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  • Reflections on the French Election

    by Mark W. Hendrickson

    The election of Socialist Party candidate Francois Hollande to the presidency of France epitomizes the sorry state of contemporary democracy. By that, I don’t mean to imply that the French people should have voted for the incumbent, Nicolas Sarkozy. Neither would be capable of solving France’s intractable problems in a way acceptable to French voters, nor are the problems with democracy unique to France. To varying degrees they exist throughout Europe as well as here in the United States.

    The first problem is: widespread economic illiteracy. Hollande campaigned on a platform of economic growth and expanded job creation, to be accomplished by raising taxes on the rich and increasing government spending. Well, good luck with that one. Even Lord Keynes himself advocated lowering taxes rather than raising them to stimulate economic activity. And the record of net job creation via government stimulus is one of dismal failure. Hollande’s program can’t work, and yet a majority of the French electorate voted for it. How sad.

    The second problem is the utter cynicism of today’s politics. One wonders whether Hollande himself truly believes his own campaign rhetoric. One senses that he knows that his socialistic policies would drive France’s struggling economy into the ditch: According to the World Socialist Web Site (www.wsws.org)—who were cheerleaders for Hollande’s campaign promises of more tax & spending—Hollande’s team has told Reuters that he is going to change course and “carry out reactionary policies … and intensify social cuts.”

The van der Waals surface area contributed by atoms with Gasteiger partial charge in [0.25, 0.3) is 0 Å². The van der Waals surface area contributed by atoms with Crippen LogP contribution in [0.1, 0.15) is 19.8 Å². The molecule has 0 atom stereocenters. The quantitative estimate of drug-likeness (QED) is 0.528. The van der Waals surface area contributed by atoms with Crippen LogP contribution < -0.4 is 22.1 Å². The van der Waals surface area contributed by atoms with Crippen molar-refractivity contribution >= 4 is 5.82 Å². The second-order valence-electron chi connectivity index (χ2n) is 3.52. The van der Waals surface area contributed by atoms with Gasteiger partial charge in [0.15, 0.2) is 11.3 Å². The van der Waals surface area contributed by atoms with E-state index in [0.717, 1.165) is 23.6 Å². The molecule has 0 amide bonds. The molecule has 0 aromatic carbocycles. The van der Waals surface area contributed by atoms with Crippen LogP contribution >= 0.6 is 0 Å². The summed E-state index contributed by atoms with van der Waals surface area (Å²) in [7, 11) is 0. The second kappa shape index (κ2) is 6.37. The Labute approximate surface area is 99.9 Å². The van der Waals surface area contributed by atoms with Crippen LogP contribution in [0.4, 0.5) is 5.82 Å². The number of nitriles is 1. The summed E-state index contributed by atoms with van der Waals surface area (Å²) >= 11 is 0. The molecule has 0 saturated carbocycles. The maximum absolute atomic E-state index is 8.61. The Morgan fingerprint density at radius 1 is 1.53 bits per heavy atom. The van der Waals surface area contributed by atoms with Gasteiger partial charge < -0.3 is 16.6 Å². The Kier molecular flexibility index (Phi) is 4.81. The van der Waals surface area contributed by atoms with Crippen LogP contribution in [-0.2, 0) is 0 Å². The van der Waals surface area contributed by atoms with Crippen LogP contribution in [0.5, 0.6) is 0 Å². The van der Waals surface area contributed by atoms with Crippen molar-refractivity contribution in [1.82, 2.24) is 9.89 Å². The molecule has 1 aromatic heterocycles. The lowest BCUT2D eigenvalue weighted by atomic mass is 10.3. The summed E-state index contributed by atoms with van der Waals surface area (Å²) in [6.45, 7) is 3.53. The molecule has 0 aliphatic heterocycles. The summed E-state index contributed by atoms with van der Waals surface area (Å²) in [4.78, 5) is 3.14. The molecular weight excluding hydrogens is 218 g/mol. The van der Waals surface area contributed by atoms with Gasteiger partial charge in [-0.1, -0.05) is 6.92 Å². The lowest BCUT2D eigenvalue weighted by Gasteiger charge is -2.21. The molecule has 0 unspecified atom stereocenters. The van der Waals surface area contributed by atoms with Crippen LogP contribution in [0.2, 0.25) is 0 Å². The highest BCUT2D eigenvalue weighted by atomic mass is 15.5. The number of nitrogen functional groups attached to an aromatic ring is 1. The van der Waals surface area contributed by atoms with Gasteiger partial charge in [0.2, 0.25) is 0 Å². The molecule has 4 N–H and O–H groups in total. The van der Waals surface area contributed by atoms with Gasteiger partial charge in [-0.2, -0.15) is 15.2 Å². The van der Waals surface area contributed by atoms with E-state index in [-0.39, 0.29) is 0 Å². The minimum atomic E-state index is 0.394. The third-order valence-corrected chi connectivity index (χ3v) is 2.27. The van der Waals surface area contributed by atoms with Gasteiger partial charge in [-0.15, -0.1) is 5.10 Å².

The third problem is that people sometimes believe in fairy tales. Who knows what Hollande believes or understands about economics, but let’s give him credit for being politically astute. He understood that the key to electoral success is to tell voters what they want to hear. In France’s case (as in the recent elections in Greece and northern Germany) most people are opposed to “austerity.” Hollande sized up the public mood and won the presidency on the theme of, “You don’t want austerity, and under me, you won’t have it.” That’s bunk. There is going to be “austerity” (in France and elsewhere) whether the people want it or not.

    The fourth problem is that the public is in denial about reality. What is commonly called “austerity” is more accurately termed “sobriety.” For years, people in the democracies have been voting themselves economic freebies and subsidies—getting high on the drug of government wealth transfers. They became addicted to politicians who promised and voted more and more monetary fixes for their present and future desires. That means that politicians who indulge voters’ fantasies and play along with the delusion that the government is a bottomless cornucopia of goodies will have the electoral advantage over those who are courageous enough to tell people the truth about the hard choices that must be made.

    What the voters didn’t reckon on—and what they are still in denial about—is that just as a feel-good drug addiction eventually brings one to the point where additional fixes could prove fatal, so the democratic Santa Claus state has neared the breaking point. Either the binge stops—that is, government spending and promises of future benefits are trimmed back—or the system breaks down. The ineluctable fact is that there simply isn’t enough real wealth in existence to make good on all these government promises. The penalty for not facing up to this painful economic truth will be either a market rejection of sovereign debt or a central bank “quantitative easing to infinity” that debases the currency, either of which will convulse markets horribly.